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Thread: Coloring Agents

  1. #1 Coloring Agents 
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    There was a situation recently where a containter of Hydrochloric Acid and one of Sulphuric Acid were poured down the sink in the belief that they were distilled water. A dozen other containers of real distilled water were in the same place and the acid tubs were simply mistaken as distilled water because no labelling or other identification was applied. No apparent damage was done but that is not to say that something drastic could not have happened as you would be aware.

    Labels could be used of course but there were lame responses that labels could be worn off or washed off or any of a dozen other excuses for not using them.

    I was wondering if there was an inert coloring agent that could be mixed into the acid containers to indicate that they are something other than distilled water?


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  3. #2  
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    So there are no coloring agents for unmarked beakers of acid?

    I will just have to invent one... :-D


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  4. #3  
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    If you take a short whiff of HCl you'll know why you do not need coloring agents for that. And The viscosity and density of H2SO4 also is a dead giveaway for someone who's dealing with chemicals. Those who do not have the common sense not to simply pour some unknown chemicals down the sink don't have any business dealing with those substances in the first place and should be fired immediately.
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  5. #4  
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    Thanks for your input. It was not simply a case of pouring unknown chemicals down the sink but something that was believed to be water along with all the other containers of water in the area. No-one said it was concentrated HCl or H2SO4 so taking a whiff or testing viscosity may not have been conclusive.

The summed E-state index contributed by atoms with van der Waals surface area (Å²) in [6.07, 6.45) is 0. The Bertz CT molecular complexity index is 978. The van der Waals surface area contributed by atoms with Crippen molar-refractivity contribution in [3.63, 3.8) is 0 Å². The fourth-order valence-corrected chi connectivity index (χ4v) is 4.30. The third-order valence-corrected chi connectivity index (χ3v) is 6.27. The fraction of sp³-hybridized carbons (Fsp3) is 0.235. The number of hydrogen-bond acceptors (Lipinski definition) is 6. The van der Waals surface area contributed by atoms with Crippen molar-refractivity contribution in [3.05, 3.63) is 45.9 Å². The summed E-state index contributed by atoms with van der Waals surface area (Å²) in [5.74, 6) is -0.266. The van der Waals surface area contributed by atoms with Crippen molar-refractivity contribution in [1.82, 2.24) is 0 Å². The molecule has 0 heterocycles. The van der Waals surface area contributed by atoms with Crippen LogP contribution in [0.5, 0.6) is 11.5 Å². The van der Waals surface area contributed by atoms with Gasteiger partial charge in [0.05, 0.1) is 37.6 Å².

And firing someone who is otherwise very good at their job my not be justifiable action against the right person if someone who should have known better didn't put appropriate labels on the containers.

    So I still have to invent a coloring agent?
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  6. #5  
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    No need to start firing people but you or whoever is in charge do need to start enforcing standards. You cannot have people letting unlabeled chemicals lie around, or pouring unknown stuff down the drain. That's an environmental nightmare which will probably end up giving you trouble with the authorities.
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  7. #6  
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    Thanks Harold, I am aware of the need for procedures to be put in place but it was just one example of where something like this would be uselful. The containers that contain clear liquids in the presence of a dozen other containers of distilled water was an accident waiting to happen. The idea of coloring the acids was just one idea that came to mind.

    You may be right regarding authorities but we are not generally a chemical-handling company. We manufacture electronic equipment. One of them uses a fuel cell component that we manufacture that uses HCl and H2SO4 in the process. I would have preferred to have left this component to someone who does that but you know about companies who try to save pennies and do it themselves...
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  8. #7  
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    Okay, I don't know about manufacturing and even less about the laws in Australia, but if I were you I'd make sure I was on the right side of the environmental regs. Those could end up costing you a lot more than the pennies you are saving.